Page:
INDIA: People living in remote villages have clean water access and new toilets thanks to Salesian Missions ‘Clean Water Initiative’
(MissionNewswire) Salesian missionaries with the Institution for Cultural and Rural Development (I-CARD) based at Jorhat, Assam, India, are providing clean water access thanks to funding from Salesian Missions “Clean Water Initiative.” The project took place in 2018 and provided hand water pumps, clean drinking water and toilets for families.
I-CARD set up 38 hand water pumps for people in the villages of Tanuchuk and Eporia. The water pumps are easily repairable and can be handled by the young and the old. The water from these pumps is safe and clean, although sometimes it may contain some iron residue. Most families construct water filters with empty containers filled with brick pieces, coal, stone chips and sand. Some use only sand for this purpose. The water can be used for their toilets, hand-washing, bathing and cooking without having to go far away from their homes.
The hand water pumps were installed toward the back of the houses. Mising tribal village people do not have bathrooms of their own, and their bathing is usually done in public near the water source either at the hand pump or by the rivers.
Salesian missionaries also set up a water tank reservoir that can hold approximately 20,000 liters of water. This is sufficient drinking water for a large village of about 200 families. The water source is from a bore well and is fitted with a submersible pump inside the pipe. This ensures a constant supply of water.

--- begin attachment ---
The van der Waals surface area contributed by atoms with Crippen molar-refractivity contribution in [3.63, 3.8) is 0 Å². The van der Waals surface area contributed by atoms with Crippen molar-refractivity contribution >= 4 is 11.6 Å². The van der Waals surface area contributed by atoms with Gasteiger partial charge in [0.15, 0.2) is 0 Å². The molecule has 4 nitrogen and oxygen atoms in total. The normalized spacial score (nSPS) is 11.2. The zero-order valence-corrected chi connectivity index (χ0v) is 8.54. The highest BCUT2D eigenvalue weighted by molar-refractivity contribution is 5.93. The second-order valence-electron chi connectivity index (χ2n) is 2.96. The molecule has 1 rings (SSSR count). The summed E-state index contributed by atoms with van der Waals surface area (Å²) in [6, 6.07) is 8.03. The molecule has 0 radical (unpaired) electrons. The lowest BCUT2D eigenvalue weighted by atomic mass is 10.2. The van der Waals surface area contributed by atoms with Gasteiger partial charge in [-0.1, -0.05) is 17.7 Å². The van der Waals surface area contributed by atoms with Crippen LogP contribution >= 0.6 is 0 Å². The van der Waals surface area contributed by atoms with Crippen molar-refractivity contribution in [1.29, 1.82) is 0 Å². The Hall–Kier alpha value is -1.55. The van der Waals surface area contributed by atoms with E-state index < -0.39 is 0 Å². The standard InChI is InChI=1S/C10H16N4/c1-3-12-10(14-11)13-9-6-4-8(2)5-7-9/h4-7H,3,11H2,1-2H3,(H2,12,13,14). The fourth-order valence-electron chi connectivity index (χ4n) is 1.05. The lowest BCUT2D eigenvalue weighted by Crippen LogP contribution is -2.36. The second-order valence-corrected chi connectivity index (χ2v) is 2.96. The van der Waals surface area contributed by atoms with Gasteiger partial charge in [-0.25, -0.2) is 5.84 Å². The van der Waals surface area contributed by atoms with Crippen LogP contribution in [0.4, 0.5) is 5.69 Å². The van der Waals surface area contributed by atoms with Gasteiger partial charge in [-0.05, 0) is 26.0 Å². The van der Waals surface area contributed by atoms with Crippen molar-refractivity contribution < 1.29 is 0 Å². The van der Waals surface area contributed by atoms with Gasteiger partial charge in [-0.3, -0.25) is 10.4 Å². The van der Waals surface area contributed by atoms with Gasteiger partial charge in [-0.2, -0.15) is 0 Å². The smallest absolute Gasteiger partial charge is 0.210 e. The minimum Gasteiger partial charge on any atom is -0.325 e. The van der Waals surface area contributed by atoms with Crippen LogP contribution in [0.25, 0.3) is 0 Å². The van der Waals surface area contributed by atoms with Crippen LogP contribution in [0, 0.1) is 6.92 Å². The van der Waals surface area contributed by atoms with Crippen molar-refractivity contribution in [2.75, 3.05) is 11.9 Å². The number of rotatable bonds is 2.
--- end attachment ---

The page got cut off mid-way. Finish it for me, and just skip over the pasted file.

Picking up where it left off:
The final part of the project provided 29 individual household with toilets constructed in Eporia for the families. There is no water supply to these toilets, but families can carry water in buckets from the hand pumps. There is a small tank for water outside each toilet so that water can be stored.
“We would like to extend our sincere appreciation to Salesian Missions on behalf of the tribal community impacted by this project,” said Father K.A. Thomas, the director of I-CARD. “Before the project, these families practiced open defecation. With the dwindling forest areas and the increase in the number of households, people were facing immense problems. Now with funding from Salesian Missions, people have been given dignity and privacy and a sense of self-worth.”
With more than 1.3 billion people, India’s growing population is putting a severe strain on the country’s natural resources. According to Water.org, close to 77 million people do not have access to safe, clean water and 769 million have no sanitation services. Most water sources throughout the country are contaminated by sewage and agricultural runoff.
While India has made some progress in the supply of safe water, there remain gross disparities in safe water access across the country. The World Bank estimates that 21 percent of communicable diseases in India are related to unsafe water with diarrhea alone causing more than 1,600 deaths daily. Access to proper sanitation is extremely poor, particularly in rural areas where only 14 percent of the population has access to a latrine.
In response to this crisis, Salesian Missions has developed a “Clean Water Initiative” that has made building wells and supplying fresh, clean water a top priority for every community in every country in which Salesian missionaries work.
India has the world’s fourth largest economy but more than 22 percent of the country lives in poverty. About 31 percent of the world’s multidimensionally poor children live in India, according to a report by the Oxford Poverty and Human Development Initiative. A multidimensionally poor child is one who lacks at least one-third of 10 indicators, grouped into three dimensions of poverty: health, education and standard of living.
Photos courtesy of Salesian Missions (contact for usage permissions)
Salesian Missions – India
Water.org – India
World Bank – India